In terms of sheer technique, all of the aforementioned acoustic guitarists, Liebert included, pale in the shadow of Colombian-born Juan Carlos Quintero, who re-emerged after a five-year label limbo with a vibrant tour of his homeland, appropriately titled The Way Home. Whereas 1992's popular Through the Winds found him compromising his potent improvisational chops and strong composing skills in a setting where the electronics dominated, this time the many Latin grooves emerge more organically, from his love for Latin folkloric music and the effortless interaction with his longtime ensemble featuring pianist Joe Rotondi, bassist Eddie Resto, and a host of all-star percussionists. He doesn't need any classical references and orchestral swells to create drama. Quintero can do the radio-friendly pop-flamenco thing as well as anyone, loping along casually on the tropical-flavored cruise "El Pueblo," but unlike Liebert, he challenges himself and Rotondi to jet off course and toss off a couple of bebop licks. More in character with Quintero's potential, however, are more polyrhythmic hybrid excursions like "Hermanos," which fuses fast and rumbling flamenco runs with folksy, twangy, country & western sensibilities, and the irrepressible, bongo-happy quartet piece, "Little Indians," which perfectly blends straight-ahead and pop flamenco flavors. Quintero also has a blast venturing into odd-metered, avant-garde territory on the jumpy closer "Porque Si."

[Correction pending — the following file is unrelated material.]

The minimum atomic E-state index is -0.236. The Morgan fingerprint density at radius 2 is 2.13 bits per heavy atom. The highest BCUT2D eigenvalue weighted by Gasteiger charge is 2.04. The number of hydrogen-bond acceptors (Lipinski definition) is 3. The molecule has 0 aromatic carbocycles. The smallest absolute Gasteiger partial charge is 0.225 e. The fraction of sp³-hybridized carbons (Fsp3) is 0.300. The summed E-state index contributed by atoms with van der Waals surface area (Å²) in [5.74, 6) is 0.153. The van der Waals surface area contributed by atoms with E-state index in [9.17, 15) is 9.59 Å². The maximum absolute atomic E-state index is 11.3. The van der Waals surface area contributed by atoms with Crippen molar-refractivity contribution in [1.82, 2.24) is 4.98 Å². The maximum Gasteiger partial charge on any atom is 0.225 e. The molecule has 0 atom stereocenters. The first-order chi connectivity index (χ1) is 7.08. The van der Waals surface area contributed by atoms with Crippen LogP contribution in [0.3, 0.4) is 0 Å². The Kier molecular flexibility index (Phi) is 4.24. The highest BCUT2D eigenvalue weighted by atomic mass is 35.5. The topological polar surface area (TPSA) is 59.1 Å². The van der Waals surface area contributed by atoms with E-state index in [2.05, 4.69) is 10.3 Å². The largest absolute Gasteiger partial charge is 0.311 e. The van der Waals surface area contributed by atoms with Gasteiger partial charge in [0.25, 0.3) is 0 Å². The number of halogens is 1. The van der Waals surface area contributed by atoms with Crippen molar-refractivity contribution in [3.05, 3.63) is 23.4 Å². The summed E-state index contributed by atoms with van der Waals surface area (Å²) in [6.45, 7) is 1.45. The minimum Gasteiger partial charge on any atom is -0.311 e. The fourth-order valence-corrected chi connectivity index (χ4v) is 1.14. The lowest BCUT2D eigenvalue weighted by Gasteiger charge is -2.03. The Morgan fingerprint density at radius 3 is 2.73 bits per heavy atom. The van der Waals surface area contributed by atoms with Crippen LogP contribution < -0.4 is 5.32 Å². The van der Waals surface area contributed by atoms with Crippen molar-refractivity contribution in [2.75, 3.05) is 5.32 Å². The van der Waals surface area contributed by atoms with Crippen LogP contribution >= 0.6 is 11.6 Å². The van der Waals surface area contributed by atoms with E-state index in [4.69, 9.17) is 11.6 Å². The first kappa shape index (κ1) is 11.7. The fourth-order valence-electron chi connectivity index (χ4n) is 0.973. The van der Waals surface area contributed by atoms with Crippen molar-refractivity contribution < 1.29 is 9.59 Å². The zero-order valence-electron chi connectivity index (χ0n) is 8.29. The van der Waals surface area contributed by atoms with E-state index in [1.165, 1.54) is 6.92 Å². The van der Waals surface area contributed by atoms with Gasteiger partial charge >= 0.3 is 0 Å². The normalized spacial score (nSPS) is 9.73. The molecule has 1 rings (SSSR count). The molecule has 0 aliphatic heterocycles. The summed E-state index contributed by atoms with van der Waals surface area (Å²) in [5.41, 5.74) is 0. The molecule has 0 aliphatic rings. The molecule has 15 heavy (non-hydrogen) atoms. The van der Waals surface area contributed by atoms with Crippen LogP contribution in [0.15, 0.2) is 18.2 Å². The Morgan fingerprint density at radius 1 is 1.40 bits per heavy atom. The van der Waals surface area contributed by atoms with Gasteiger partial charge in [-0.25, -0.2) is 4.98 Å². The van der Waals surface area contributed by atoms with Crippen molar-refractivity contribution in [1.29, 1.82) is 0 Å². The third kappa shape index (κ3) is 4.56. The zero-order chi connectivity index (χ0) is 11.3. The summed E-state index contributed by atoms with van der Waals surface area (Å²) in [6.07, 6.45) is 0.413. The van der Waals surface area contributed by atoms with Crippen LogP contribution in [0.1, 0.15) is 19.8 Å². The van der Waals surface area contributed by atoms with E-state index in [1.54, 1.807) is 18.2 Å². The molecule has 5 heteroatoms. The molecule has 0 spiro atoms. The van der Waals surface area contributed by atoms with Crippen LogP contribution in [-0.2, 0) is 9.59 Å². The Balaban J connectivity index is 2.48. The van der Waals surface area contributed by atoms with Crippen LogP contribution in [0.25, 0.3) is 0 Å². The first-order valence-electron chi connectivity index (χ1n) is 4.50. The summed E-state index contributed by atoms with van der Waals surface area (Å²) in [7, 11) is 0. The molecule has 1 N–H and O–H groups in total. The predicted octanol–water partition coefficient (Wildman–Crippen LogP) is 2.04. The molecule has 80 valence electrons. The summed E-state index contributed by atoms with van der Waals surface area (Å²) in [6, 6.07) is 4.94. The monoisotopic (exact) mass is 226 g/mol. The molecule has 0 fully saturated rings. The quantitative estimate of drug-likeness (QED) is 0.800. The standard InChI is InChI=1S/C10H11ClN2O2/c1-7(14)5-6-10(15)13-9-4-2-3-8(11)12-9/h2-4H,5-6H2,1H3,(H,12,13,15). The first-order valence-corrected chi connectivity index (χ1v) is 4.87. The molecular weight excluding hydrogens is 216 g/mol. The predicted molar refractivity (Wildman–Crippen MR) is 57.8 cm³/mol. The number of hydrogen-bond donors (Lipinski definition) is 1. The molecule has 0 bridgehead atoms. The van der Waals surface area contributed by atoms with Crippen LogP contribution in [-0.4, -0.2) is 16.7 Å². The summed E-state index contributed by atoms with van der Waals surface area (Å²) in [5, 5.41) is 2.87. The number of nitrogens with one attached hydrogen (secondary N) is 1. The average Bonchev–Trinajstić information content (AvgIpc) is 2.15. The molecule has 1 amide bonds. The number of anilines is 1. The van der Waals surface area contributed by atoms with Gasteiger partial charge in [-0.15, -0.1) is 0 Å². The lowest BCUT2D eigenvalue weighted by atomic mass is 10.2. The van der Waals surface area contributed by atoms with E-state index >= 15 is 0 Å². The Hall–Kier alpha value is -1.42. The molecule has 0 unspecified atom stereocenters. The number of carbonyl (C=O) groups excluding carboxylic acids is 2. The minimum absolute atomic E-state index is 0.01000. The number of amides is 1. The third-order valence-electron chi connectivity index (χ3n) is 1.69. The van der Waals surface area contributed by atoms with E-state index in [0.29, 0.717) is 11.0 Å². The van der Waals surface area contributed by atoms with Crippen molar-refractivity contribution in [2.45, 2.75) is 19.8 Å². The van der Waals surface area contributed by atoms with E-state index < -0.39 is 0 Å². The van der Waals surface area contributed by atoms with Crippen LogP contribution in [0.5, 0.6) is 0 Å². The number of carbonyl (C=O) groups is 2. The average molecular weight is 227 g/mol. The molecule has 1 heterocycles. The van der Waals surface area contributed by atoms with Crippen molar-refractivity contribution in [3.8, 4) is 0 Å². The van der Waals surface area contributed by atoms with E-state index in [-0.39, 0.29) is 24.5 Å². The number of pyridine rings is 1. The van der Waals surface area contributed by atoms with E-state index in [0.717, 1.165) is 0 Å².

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AllMusic Review by Jonathan Widran